What effects does the coronavirus have on civil proceedings in Germany?

Written on 23 Mar 2020

The coronavirus / COVID 19 is currently not only bringing public life almost to a halt, but also has a considerable impact on the economy and the judiciary.

While many companies are sending their employees to home office or temporarily shutting down plants completely, the judiciary is (still) working – but on low scale only:

Court services

On 17 March 2020, the Ministry of Justice of North Rhine-Westphalia decided by way of decree that hearings should only be held if they cannot be postponed.

It recommends a generous use of procedural possibilities, but ultimately the courts decide in judicial independence on the cancellation or rescheduling of hearings and the suspension or interruption of ongoing proceedings according to the specific circumstances of each individual case.

Similarly, the access to public hearings should not be restricted in view of the principle of publicity. But, persons who show symptoms of corona disease or who have had personal contact with a corona infected person within the last 14 days or who have been in a corona risk area within the last 14 days will be denied access.

Furthermore, the service in all courts and public prosecutor’s offices should be limited to the necessary extent.

What does COVID 19 mean for deadlines set by the court?

An impact on the course of deadlines could be possible in the case of a standstill in the administration of justice within the meaning of § 245 of the German Code of Civil Procedure (CCP). Although an epidemic can be an “other event” within the meaning of § 245, the provision is only intended to regulate cases in which the court business is completely paralysed for an unforeseeable period of time. This may be the case if there is a suspicious case within a court and therefore all employees stay at home.

Peter Biesenbach, the Minister of Justice of North Rhine-Westphalia, also said that “the functioning of the courts and public prosecutors’ offices will be maintained despite the restrictions caused by the virus”.

What options do we have as lawyers?

Without a standstill in the administration of justice, all deadlines will initially continue to run. This concerns both deadlines, those which can be extended in accordance with § 224 (2), 225 CCP, and those statutory deadlines for which no application for an extension can be considered.

In addition, deadlines of substantive law also continue to run, so that claims must be asserted timely in court in order to suspend the limitation period in accordance with § 204 (1) No. 1 German Civil Code.

  • Application for an extension of deadline

According to § 224 (2), 225 CCP, an application for an extension of deadline requires the demonstration of “substantial reasons” in a satisfactory way, for which in principle no too high requirements are made. The illness of the parties or their representatives will be sufficient here. However, even just because of the recommendation to avoid social contacts as far as possible, personnel bottlenecks may occur and communication between lawyer and client may be impaired.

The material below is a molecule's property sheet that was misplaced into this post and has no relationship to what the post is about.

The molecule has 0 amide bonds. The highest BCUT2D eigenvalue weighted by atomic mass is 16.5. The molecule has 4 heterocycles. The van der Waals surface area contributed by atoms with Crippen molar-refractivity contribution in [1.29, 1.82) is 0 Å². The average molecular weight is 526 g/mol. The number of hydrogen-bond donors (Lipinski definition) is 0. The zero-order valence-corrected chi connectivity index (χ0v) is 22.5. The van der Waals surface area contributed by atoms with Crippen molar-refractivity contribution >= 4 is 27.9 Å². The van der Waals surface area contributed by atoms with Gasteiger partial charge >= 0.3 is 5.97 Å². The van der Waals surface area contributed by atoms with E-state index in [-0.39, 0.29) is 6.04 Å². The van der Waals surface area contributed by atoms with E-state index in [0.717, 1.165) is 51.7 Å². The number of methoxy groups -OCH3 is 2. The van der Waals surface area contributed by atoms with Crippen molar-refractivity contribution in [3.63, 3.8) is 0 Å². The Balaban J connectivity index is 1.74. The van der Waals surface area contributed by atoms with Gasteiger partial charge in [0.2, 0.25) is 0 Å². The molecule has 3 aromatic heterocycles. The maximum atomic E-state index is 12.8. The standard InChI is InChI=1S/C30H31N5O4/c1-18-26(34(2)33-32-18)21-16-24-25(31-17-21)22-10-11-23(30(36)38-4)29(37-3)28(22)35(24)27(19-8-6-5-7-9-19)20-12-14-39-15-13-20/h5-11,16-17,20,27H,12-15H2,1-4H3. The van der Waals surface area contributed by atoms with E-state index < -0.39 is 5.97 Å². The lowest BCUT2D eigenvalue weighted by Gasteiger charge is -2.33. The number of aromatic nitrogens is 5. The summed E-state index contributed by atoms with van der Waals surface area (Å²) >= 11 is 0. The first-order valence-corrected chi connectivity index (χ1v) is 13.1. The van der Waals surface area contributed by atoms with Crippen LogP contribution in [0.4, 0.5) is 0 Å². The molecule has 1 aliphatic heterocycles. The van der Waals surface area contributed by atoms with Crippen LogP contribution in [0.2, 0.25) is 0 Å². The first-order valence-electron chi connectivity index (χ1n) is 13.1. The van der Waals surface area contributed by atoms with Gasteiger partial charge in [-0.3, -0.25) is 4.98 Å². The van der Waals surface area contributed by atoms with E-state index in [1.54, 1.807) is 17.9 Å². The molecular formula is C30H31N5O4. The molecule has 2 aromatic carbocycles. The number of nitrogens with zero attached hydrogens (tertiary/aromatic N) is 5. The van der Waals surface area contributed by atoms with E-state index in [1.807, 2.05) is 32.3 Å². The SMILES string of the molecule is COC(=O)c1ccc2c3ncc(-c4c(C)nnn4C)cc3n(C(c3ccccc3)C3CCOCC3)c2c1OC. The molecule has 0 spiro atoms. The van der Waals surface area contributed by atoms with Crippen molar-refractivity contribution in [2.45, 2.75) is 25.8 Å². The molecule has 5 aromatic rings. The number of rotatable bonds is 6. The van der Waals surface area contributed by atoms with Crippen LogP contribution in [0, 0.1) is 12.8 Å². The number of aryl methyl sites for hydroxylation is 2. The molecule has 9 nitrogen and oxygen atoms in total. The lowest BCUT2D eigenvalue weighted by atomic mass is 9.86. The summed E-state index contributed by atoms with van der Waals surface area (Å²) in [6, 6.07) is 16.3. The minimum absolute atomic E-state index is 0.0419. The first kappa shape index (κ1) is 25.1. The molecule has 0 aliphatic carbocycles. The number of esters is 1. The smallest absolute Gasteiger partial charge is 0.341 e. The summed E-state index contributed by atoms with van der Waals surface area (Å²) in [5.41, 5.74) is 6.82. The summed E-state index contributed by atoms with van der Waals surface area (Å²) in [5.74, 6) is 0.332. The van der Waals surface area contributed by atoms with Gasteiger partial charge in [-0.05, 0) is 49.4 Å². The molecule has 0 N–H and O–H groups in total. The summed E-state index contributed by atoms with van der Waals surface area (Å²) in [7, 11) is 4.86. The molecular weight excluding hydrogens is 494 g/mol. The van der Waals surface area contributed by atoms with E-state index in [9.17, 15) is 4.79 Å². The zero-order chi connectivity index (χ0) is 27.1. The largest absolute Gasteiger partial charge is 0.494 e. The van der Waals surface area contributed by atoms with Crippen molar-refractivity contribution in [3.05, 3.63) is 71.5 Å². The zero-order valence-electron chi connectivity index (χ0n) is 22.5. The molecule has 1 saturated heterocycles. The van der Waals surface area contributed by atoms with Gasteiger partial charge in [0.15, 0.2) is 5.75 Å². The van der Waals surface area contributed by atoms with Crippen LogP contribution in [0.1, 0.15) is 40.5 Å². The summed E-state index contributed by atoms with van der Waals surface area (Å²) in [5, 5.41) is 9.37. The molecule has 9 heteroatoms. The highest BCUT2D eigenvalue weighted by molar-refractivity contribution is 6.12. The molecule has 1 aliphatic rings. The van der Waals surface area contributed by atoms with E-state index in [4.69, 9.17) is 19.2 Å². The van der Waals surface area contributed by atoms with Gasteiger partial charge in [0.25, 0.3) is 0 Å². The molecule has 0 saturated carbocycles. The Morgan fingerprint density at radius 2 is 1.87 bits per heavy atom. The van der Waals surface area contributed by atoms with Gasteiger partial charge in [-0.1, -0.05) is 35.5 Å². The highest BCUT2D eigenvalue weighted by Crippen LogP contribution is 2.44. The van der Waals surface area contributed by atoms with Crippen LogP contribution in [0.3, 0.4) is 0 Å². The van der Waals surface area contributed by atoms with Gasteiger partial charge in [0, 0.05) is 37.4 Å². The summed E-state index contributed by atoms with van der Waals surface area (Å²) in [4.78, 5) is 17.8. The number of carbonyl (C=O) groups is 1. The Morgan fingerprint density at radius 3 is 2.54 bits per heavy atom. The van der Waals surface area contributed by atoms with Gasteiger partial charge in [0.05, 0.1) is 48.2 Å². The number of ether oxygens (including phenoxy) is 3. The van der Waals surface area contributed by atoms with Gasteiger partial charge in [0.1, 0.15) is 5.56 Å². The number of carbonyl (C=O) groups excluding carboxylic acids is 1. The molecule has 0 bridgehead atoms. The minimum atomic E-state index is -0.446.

• Application for restitutio in integrum

Statutory deadlines cannot be extended even in times of corona crisis. After a statutory deadline has expired, the application for restitutio in integrum is the only possibility (§ 233 CCP), whereby the party has to been prevented through no fault of its own.

This may be the case in event of sudden extreme work overload or illness. In the event that individual attorneys are prevented from attending, colleagues and employees must always ensure that the deadline is met. However, the ordered restrictions on action in the corona crisis affect each individual, so that it is not possible for colleagues to do one other’s job, too. Therefore, courts are called upon to decide generously on such applications.

  • Postponement of scheduled hearings

Upcoming court hearings can be postponed upon application in accordance with § 227 CCP. “Substantial grounds” which are connected with the increased health risk due to the risk of infection with the coronavirus, are to be demonstrated to the satisfaction of the presiding judge should he so demand.  The appeals of authorities and government to avoid social contacts and crowds of people weigh even more heavily in this respect, since the publicity of the proceedings and the journey to the court means that a large number of social contacts is very likely.

  • Written procedure and digital hearing

Other options are to conduct written procedures in accordance with § 128 (2) CCP or to hold oral proceedings by video conference in accordance with § 128a CCP. As only very few German court rooms are equipped with the necessary technical equipment for a digital hearing, only the decision for written procedures should be practicable though.

  • Further measures

In order to minimise the risk of infections in the case of necessary attendance, the court may question witnesses in writing (§ 377 (3) CCP) or introduce a written expert report into the proceedings (§ 411 CCP).

However, an exclusion of the public will not take place because of the principle of publicity. In comparison to the exclusion of the public according to § 172 No. 1a German Court Constitution Act, the cancellation or postponing of a scheduled hearing is a less severe means.

Conclusion

In spite of the Corona crisis, the following applies: court appointments must be attended and deadlines must be met, as long as no court order to the contrary is issued (upon application or ex officio). The CCP provides sufficient scope for action, which we should exploit as far as possible. As courts are also currently facing new challenges, it can be assumed that they will decide more generously than usual on applications for postponement or extension of deadlines and possibly even on request for suspension.